SPINOFFS AND THE MARKET FOR IDEAS

Authors

  • Satyajit Chatterjee,

    1. Federal Reserve Bank of Philadelphia, U.S.A.; Princeton University, U.S.A.
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  • Esteban Rossi-Hansberg

    1. Federal Reserve Bank of Philadelphia, U.S.A.; Princeton University, U.S.A.
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    • We thank Hal Cole, Ken Hendricks, Hugo Hopenhayn, Boyan Jovanovic, Chris Phelan, Victor Rios-Rull, and participants at several seminars and conferences for useful comments. Rossi-Hansberg thanks the Sloan Foundation for financial support. The views expressed in this article are those of the authors and do not necessarily reflect the views of the Federal Reserve System or the Federal Reserve Bank of Philadelphia. This article is available free of charge at http://www.philadelphiafed.org/research-and-data/publications/working-papers/. Please address correspondence to: Satyajit Chatterjee, Research Department, Federal Reserve Bank of Philadelphia, Ten Independence Mall, Philadelphia, PA 19106-1574. Phone: 215 574 3861. Fax: 215 574 4303. E-mail: chatterjee.satyajit@gmail.com.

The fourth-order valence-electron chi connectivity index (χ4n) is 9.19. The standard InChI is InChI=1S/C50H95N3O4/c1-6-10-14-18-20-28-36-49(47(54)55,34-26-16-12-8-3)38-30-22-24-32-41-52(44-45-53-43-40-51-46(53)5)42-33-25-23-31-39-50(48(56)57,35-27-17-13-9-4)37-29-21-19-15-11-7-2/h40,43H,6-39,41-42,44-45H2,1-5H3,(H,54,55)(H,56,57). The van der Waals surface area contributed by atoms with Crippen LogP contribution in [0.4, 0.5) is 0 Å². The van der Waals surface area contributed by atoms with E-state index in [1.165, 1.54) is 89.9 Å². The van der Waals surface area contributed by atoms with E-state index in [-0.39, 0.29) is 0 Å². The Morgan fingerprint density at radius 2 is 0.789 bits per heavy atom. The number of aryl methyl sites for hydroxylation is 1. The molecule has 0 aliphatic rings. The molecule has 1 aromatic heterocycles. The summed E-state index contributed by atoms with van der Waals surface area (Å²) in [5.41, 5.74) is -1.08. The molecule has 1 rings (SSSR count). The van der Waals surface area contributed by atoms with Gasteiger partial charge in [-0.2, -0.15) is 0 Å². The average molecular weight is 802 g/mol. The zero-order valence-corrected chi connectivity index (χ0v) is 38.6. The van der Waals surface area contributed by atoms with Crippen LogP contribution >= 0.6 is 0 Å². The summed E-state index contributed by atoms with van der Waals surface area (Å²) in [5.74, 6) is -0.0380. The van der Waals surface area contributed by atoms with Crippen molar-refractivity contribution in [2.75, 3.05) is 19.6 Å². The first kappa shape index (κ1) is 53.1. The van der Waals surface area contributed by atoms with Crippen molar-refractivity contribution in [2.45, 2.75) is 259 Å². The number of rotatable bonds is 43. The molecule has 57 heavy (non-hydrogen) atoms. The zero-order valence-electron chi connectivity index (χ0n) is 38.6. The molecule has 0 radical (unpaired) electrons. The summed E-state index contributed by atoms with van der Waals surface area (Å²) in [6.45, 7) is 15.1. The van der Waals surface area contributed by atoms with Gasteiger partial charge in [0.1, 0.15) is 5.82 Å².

• Manuscript received October 2009; revised September 2010.

Abstract

We present a theory of entry through spinoffs where workers generate ideas and possess private information concerning their quality. Because quality is privately observed, adverse selection implies that the market can only offer a price that reflects the average quality of ideas sold. Only workers with good ideas decide to spin off, whereas workers with mediocre ideas sell them. Existing firms pay a price for ideas sold in the market that implies zero expected profits. Hence, firms’ project selection is independent of firm size, which can lead to scale-independent growth. This mechanism results in invariant firm-size distributions that resemble the data.

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